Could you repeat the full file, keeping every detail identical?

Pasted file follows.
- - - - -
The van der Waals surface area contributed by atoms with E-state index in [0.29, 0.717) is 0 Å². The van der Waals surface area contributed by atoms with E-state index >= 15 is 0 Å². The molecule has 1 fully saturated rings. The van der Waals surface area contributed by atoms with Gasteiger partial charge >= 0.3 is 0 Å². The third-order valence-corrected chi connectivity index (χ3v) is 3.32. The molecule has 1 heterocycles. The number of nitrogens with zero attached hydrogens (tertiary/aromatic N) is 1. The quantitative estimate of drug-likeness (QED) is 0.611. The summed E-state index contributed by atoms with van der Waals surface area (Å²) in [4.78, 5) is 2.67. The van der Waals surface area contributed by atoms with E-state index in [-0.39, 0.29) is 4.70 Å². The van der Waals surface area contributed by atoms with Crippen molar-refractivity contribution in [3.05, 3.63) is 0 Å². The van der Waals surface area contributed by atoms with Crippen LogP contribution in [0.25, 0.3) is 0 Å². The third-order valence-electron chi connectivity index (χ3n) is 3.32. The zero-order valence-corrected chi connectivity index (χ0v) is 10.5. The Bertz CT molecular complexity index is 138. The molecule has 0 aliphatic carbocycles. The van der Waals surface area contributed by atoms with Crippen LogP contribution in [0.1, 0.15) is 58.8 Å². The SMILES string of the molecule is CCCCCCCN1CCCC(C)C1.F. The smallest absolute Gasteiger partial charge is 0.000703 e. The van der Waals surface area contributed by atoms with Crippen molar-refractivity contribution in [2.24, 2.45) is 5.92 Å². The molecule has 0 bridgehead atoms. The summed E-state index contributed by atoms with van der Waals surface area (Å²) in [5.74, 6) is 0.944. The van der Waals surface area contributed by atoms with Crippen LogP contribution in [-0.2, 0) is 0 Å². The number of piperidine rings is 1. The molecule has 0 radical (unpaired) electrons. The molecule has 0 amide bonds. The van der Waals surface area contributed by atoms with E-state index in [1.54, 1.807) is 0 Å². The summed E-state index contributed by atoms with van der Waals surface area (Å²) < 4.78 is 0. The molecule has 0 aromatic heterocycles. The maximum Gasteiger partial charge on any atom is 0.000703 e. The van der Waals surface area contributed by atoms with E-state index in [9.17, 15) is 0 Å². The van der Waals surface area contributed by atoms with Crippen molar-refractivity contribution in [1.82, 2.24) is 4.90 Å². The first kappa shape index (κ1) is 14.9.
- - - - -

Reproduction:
The van der Waals surface area contributed by atoms with E-state index in [0.29, 0.717) is 0 Å². The van der Waals surface area contributed by atoms with E-state index >= 15 is 0 Å². The molecule has 1 fully saturated rings. The van der Waals surface area contributed by atoms with Gasteiger partial charge >= 0.3 is 0 Å². The third-order valence-corrected chi connectivity index (χ3v) is 3.32. The molecule has 1 heterocycles. The number of nitrogens with zero attached hydrogens (tertiary/aromatic N) is 1. The quantitative estimate of drug-likeness (QED) is 0.611. The summed E-state index contributed by atoms with van der Waals surface area (Å²) in [4.78, 5) is 2.67. The van der Waals surface area contributed by atoms with E-state index in [-0.39, 0.29) is 4.70 Å². The van der Waals surface area contributed by atoms with Crippen molar-refractivity contribution in [3.05, 3.63) is 0 Å². The van der Waals surface area contributed by atoms with Crippen LogP contribution in [0.25, 0.3) is 0 Å². The third-order valence-electron chi connectivity index (χ3n) is 3.32. The zero-order valence-corrected chi connectivity index (χ0v) is 10.5. The Bertz CT molecular complexity index is 138. The molecule has 0 aliphatic carbocycles. The van der Waals surface area contributed by atoms with Crippen LogP contribution in [0.1, 0.15) is 58.8 Å². The SMILES string of the molecule is CCCCCCCN1CCCC(C)C1.F. The smallest absolute Gasteiger partial charge is 0.000703 e. The van der Waals surface area contributed by atoms with Crippen molar-refractivity contribution in [2.24, 2.45) is 5.92 Å². The molecule has 0 bridgehead atoms. The summed E-state index contributed by atoms with van der Waals surface area (Å²) in [5.74, 6) is 0.944. The van der Waals surface area contributed by atoms with Crippen LogP contribution in [-0.2, 0) is 0 Å². The number of piperidine rings is 1. The molecule has 0 radical (unpaired) electrons. The molecule has 0 amide bonds. The van der Waals surface area contributed by atoms with E-state index in [1.54, 1.807) is 0 Å². The summed E-state index contributed by atoms with van der Waals surface area (Å²) < 4.78 is 0. The molecule has 0 aromatic heterocycles. The maximum Gasteiger partial charge on any atom is 0.000703 e. The van der Waals surface area contributed by atoms with E-state index in [9.17, 15) is 0 Å². The van der Waals surface area contributed by atoms with Crippen molar-refractivity contribution in [1.82, 2.24) is 4.90 Å². The first kappa shape index (κ1) is 14.9.